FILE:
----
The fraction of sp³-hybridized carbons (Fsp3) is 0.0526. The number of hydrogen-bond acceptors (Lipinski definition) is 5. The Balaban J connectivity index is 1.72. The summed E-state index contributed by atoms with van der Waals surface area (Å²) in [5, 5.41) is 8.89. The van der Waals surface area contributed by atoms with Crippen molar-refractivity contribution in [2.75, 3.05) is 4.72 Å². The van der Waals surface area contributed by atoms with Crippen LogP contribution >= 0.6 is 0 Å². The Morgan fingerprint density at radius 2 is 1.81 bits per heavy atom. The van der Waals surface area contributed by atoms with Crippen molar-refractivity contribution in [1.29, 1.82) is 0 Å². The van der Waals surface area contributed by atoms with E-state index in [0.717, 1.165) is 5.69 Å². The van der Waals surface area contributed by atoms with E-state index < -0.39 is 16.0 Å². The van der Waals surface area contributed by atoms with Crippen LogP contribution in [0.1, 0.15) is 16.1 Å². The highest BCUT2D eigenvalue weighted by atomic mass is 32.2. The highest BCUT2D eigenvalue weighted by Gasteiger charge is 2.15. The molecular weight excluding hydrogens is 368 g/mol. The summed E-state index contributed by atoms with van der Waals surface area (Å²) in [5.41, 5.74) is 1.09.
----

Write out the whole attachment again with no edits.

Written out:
The fraction of sp³-hybridized carbons (Fsp3) is 0.0526. The number of hydrogen-bond acceptors (Lipinski definition) is 5. The Balaban J connectivity index is 1.72. The summed E-state index contributed by atoms with van der Waals surface area (Å²) in [5, 5.41) is 8.89. The van der Waals surface area contributed by atoms with Crippen molar-refractivity contribution in [2.75, 3.05) is 4.72 Å². The van der Waals surface area contributed by atoms with Crippen LogP contribution >= 0.6 is 0 Å². The Morgan fingerprint density at radius 2 is 1.81 bits per heavy atom. The van der Waals surface area contributed by atoms with Crippen molar-refractivity contribution in [1.29, 1.82) is 0 Å². The van der Waals surface area contributed by atoms with E-state index in [0.717, 1.165) is 5.69 Å². The van der Waals surface area contributed by atoms with E-state index < -0.39 is 16.0 Å². The van der Waals surface area contributed by atoms with Crippen LogP contribution in [0.1, 0.15) is 16.1 Å². The highest BCUT2D eigenvalue weighted by atomic mass is 32.2. The highest BCUT2D eigenvalue weighted by Gasteiger charge is 2.15. The molecular weight excluding hydrogens is 368 g/mol. The summed E-state index contributed by atoms with van der Waals surface area (Å²) in [5.41, 5.74) is 1.09.